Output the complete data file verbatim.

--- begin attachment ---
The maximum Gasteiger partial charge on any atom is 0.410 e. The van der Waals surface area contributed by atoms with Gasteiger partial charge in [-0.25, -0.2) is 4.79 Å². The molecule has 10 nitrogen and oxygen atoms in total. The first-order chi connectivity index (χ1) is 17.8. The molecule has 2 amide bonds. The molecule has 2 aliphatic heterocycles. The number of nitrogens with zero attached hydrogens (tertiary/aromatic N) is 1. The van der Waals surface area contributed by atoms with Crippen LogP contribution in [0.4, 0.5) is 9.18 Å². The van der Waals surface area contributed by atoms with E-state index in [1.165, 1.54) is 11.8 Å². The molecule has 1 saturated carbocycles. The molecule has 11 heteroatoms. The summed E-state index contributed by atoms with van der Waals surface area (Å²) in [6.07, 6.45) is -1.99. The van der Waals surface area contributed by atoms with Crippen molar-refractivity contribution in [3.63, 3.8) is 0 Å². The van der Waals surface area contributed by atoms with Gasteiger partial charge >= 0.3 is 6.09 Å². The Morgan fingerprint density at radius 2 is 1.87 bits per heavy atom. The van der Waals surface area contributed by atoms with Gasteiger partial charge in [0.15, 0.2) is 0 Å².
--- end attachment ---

The maximum Gasteiger partial charge on any atom is 0.410 e. The van der Waals surface area contributed by atoms with Gasteiger partial charge in [-0.25, -0.2) is 4.79 Å². The molecule has 10 nitrogen and oxygen atoms in total. The first-order chi connectivity index (χ1) is 17.8. The molecule has 2 amide bonds. The molecule has 2 aliphatic heterocycles. The number of nitrogens with zero attached hydrogens (tertiary/aromatic N) is 1. The van der Waals surface area contributed by atoms with Crippen LogP contribution in [0.4, 0.5) is 9.18 Å². The van der Waals surface area contributed by atoms with E-state index in [1.165, 1.54) is 11.8 Å². The molecule has 1 saturated carbocycles. The molecule has 11 heteroatoms. The summed E-state index contributed by atoms with van der Waals surface area (Å²) in [6.07, 6.45) is -1.99. The van der Waals surface area contributed by atoms with Crippen molar-refractivity contribution in [3.63, 3.8) is 0 Å². The van der Waals surface area contributed by atoms with Gasteiger partial charge >= 0.3 is 6.09 Å². The Morgan fingerprint density at radius 2 is 1.87 bits per heavy atom. The van der Waals surface area contributed by atoms with Gasteiger partial charge in [0.15, 0.2) is 0 Å².